LANHAM, Md. -- In a first step toward incorporating organic products chainwide, Shopper's Food Warehouse has begun test marketing organic sandwich bread that is baked off in each store's bakery, sliced and wrapped.
The program was quietly inaugurated less than a month ago at two "high-volume" Shopper's Food Warehouse stores in Germantown and Olney, both in Maryland, according to Lou Davis, senior vice president of store operations for the 37-unit chain.
Given the chain's tradition of selling all-natural bakery products, "we felt it was a natural line addition to try [organic bread] and see how it works," he said.
The items are manufactured by Loafin' Around, which was acquired by and incorporated into La Parisienne Bakery, Rockville, Md., April 1. La Parisienne already supplied Shopper's Food Warehouse with other bakery items when it bought the organic-bread business.
"We thought [Loafin' Around] had great products that we could develop and take further, with better economies of scale," said Mark Salman, president of La Parisienne Bakery. "Since we are in the business of marketing unique, upscale products, we felt it was a natural step for us to get into organic breads."
Besides Shopper's Food Warehouse, Whole Foods Market, Austin, Texas; A&P subsidiary Super Fresh Food Markets, Florence, N.J.; and about 20 East Coast division units of Costco Cos., Kirkland, Wash., have begun selling items from the Loafin' Around line.
At Shopper's Food Warehouse, the only indications of the new arrival are small signs in the bakery department inviting shoppers to try the organic bread. The items, sporting the Loafin' Around label, are sold adjacent to other bakery goods. In one store, they can be found in a basket display; in the other, the bread occupies a portion of a bakery merchandising table.
After the six-week test period, sales of the organic bread will be analyzed to determine what other products should be added, and what stores should be included in the next round of rollouts.
La Parisienne hopes to entice retailers with the idea of adding organic breads to their bakery product mix by demonstrating to them that the organic label no longer means higher prices and lower profits.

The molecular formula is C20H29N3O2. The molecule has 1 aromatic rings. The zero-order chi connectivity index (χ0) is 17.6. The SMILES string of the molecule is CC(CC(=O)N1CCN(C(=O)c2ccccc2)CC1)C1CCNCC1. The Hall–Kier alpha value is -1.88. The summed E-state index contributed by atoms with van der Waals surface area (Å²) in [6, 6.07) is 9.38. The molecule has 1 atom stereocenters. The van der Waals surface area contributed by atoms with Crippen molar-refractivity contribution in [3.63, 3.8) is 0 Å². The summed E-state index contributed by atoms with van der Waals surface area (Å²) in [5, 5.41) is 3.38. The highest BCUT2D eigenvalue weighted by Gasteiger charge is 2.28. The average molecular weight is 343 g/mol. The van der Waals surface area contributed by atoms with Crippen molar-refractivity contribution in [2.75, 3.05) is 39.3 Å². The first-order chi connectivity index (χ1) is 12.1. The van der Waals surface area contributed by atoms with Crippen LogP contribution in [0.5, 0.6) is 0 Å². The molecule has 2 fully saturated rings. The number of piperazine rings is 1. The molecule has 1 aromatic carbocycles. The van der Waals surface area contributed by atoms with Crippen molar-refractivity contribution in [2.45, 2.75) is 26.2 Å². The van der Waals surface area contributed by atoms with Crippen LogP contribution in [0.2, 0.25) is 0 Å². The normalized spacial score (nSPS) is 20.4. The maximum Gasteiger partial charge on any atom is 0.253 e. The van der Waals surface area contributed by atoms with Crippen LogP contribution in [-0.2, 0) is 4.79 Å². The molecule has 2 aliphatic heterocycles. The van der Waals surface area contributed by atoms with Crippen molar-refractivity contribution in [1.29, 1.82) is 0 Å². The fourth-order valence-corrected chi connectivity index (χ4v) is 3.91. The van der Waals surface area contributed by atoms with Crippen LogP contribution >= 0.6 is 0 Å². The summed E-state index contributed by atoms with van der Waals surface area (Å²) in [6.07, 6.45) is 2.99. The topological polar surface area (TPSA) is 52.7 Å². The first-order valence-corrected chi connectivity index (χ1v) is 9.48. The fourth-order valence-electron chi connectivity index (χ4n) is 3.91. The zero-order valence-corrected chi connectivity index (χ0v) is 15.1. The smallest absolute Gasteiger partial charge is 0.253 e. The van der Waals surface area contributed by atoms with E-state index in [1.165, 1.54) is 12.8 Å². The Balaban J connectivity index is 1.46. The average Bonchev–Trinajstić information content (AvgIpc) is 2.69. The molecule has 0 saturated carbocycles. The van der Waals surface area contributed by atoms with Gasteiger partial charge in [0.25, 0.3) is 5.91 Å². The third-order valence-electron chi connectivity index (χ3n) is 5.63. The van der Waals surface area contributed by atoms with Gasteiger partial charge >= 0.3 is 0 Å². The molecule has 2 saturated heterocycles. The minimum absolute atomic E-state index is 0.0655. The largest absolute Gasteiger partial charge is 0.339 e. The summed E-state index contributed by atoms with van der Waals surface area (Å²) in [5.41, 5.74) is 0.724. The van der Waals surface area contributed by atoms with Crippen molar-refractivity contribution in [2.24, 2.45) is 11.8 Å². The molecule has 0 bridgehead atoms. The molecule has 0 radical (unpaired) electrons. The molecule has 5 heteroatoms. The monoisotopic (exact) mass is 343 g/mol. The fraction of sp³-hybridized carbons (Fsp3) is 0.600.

"Because of the original Loafin' Around's limited production facilities, they had huge disadvantages in trying to competitively produce products that would be affordable at the consumer level," said Salman. "Using our competitive advantage, we'll be able to offer organic products at a lower cost to the retailers and thus to the consumer."
At Shopper's Food Warehouse, retail prices for the organic items being tested are "pennies higher" than the next most comparable bread, a multigrain loaf, said Davis.
La Parisienne is also dispatching a traveling road show to Mid-Atlantic region stores, in a parallel initiative aimed directly at shoppers. The in-store presentation will include rustic crates and baskets to merchandise the bread, tables dressed with product and informational brochures, and an experienced employee who can answer questions about the bread or eating organic in general.
The Loafin' Around line currently consists entirely of sliced sandwich breads in sourdough raisin, whole wheat sourdough, seven-grain sourdough, all-American white, sourdough rye, honey wheat, white sourdough, sesame sourdough and blue corn sourdough. It also includes spelt, a wheat-like cousin that does not contain gluten, and therefore can be tolerated by persons who are allergic to the substance.
The Germantown store currently stocks all of Loafin' Around's sandwich breads except for sesame sour dough and spelt; the Olney store has declined to sell only the spelt variety.
With the purchase of Loafin' Around, Salman said plans are in the works to expand the line to include organic "hearth-baked, crusty artisan breads to complement the sliced breads" that could be baked off in the store for sale directly in the bakery.
The renewed interest in organics stems in part from consumer demand, as well as improvements in manufacturing technology and price stabilization. As a result, retailers are being urged to take a fresh look at what was once considered a niche, low-volume seller.
"In general, the trends in the marketplace have been toward an appreciation of better quality foods on the part of the consumer," said Salman. "They welcome good food and don't necessarily expect to pay less for it."